TW at the Movies: “I Never Shot Anyone” Attempts to Reinvent Japanese Film Noir

Wondering which new film to see? TW brings you reviews of the latest Japanese cinema releases.

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What is the meaning of life? That’s ultimately the main question posed by Junji Sakamoto’s 2020 Japanese film I Never Shot Anyone (Ichidomo Uttemasen 一度も撃ってません).

Starring veteran actor Renji Ishibashi in his first lead role in 20 years, I Never Shot Anyone opens unusually for a noir production by showing us Ishibashi’s character, Susumu Ichikawa (74), in a state of domestic bliss. He owns a nice house in a safe neighborhood. He has a wife who’s still affectionate with her husband in their old age. He has everything that most people spend their entire lives working towards.

But There’s a Twist…

At night, Susumu changes into his black coat and fedora and ventures into a Tokyo entertainment district reminiscent of Shinjuku’s Golden Gai, where he’s widely known as a legendary hitman for hire. Unlike the soft-spoken man at home, the killer version of Susumu smokes, speaks gruffly, drinks at the Y bar and takes assassination assignments from an old friend, a retired public prosecutor. Except… none of this is real. Susumu is actually an unpopular novelist who created this noir persona like a child playing make-belief after seeing one too many Humphrey Bogart movies. A lot of people have bought into his lie but in reality, like the title of the movie signals, he “never shot anyone.”

“His lie will be his immortality”

Ichikawa seemingly does this to immerse himself in the criminal world and add a level of realism to his books but that excuse is hard to buy as even these “realistic” novels haven’t been selling well for a long time. It quickly becomes clear that what Susumu is ultimately after is an escape. Escape from what? All sorts of things. A life he feels is too boring. The real him who is a frail old man that doesn’t strike fear into the hearts of his neighbors. But also, in a way, death itself.

There is a dark cloud of pessimism hanging over Susumu, his ex-prosecutor friend Ishida, and the ex-singer Hikaru he hangs out with. They lament the days gone by, the people around them who have died, and not having much to look forward to. In Susumu’s case, he deals with it by forging a fake legacy for himself, that of a legendary killer, the whispers of whom will continue to spread through the streets long after he’s gone. In a way, his lie will be his immortality, because it definitely won’t be his writing. That is his meaning of life: to be remembered.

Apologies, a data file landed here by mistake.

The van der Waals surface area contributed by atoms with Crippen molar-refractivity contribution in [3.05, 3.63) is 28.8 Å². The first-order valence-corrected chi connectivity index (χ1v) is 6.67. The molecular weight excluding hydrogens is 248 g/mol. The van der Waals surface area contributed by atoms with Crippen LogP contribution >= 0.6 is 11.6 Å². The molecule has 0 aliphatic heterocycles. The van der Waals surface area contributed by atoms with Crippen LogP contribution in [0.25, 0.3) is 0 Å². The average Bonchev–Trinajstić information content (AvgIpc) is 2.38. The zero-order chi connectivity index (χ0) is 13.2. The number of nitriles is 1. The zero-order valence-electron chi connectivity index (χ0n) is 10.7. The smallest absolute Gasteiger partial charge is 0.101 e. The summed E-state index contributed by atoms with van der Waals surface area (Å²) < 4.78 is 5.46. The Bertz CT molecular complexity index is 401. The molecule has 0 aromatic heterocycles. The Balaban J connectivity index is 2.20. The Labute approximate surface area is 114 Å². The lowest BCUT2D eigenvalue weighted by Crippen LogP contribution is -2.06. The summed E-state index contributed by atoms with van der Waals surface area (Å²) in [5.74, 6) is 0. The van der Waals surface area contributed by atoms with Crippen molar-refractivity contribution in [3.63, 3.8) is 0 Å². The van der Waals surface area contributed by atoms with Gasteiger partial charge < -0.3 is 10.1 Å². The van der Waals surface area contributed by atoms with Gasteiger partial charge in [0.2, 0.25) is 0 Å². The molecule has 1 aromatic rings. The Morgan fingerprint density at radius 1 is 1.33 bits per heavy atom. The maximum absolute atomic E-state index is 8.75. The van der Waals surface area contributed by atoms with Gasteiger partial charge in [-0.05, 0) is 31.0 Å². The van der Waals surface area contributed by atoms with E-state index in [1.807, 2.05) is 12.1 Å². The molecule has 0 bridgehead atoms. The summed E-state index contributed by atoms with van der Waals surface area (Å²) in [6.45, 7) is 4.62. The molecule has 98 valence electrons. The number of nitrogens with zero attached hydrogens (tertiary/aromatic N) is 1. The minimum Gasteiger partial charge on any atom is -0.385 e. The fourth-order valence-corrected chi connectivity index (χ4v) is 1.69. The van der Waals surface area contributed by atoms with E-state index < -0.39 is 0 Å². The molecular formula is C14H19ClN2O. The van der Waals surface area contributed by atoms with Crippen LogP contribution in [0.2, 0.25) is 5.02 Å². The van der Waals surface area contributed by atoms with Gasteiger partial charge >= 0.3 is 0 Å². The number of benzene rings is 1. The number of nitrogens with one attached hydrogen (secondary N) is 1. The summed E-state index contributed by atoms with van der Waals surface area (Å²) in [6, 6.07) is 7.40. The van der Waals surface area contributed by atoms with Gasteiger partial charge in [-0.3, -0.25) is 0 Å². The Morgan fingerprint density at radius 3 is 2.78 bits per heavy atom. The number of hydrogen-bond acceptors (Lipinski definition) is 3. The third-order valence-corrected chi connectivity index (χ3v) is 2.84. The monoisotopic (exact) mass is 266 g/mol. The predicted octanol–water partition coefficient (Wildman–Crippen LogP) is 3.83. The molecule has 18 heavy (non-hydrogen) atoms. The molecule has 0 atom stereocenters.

The Evolution of Japanese Film Noir

This presents an excellent opportunity for the film’s director Sakamoto to completely revolutionize Japanese film noir. The genre’s evolution in the country is quite interesting. The 1940s were its classic cynical, hardboiled period, represented by, say, Akira Kurosawa’s Stray Dog (1949). The later decades saw the first generation since the end of WW2 come into their own with a lot of feelings about their country’s participation in the war. This resulted in brilliant and exceedingly brutal crime drama masterpieces like Branded to Kill (1967) starring the recently-deceased Joe Shishido. This could be called Japan’s neo-noir period, which was built upon in the late 20th and early 21st centuries by films of Takeshi Kitano, which humanized their gangsters. But that’s when the genre sadly seems to have stopped evolving.

“All noir films, in some way, excuse or glorify crime and violence”

There’s an unrealized story hidden inside I Never Shot Anyone about a sad man fascinated by the alluring “manly” world of crime that he only knows from fiction, which ultimately ends with him coming face to face with the brutal reality of crime and realizing that it’s not for him. All noir films, in some way, excuse or glorify crime and violence to some degree. The next step in the evolution of the genre is to make that world so uncomfortably violent that the main character has no choice but to reject it, making the audience wonder why we’re so fascinated by it in the first place. It would have to be presented as a place brutally unwelcoming to regular people, a dangerous beast of a world that no one in their right mind would choose over a safe family life. It would take a lot of talent to make that story work without being preachy, but the film’s crew were just the right people to do it.

Is It a Film Worth Watching?

Junji Sakamoto is an expert at both human-driven stories (Strangers in The City) and dark subject matter (Children of the Dark) while Renji Ishibashi has a lot of experience in playing a conman in 20th Century Boys. Then there is screenwriter Shoichi Maruyama, who has many crime films under his belt and understands the genre enough to deconstruct it and take it to the next level. With all these elements, I Never Shot Anyone should have been a signal that Japanese film noir has been reborn for the Reiwa Era.

At first, it feels like that’s what the movie is going for, but it ultimately skimps out on any kind of real violence and cheats a little bit on Susumu’s character. Even though he never actually killed anyone, he got another hired killer to do his dirty work for him, still placing him in the world that he is supposed to be rebuffing. It’s a twist that comes out of nowhere and turns the movie into an awkward comedy of sorts. The acting and some of the ideas in I Never Shot Anyone are great but, in the end, it feels like wasted potential, and that hurts more than if it had been bad from the beginning. Watch it for yourself and see if you feel the same way.

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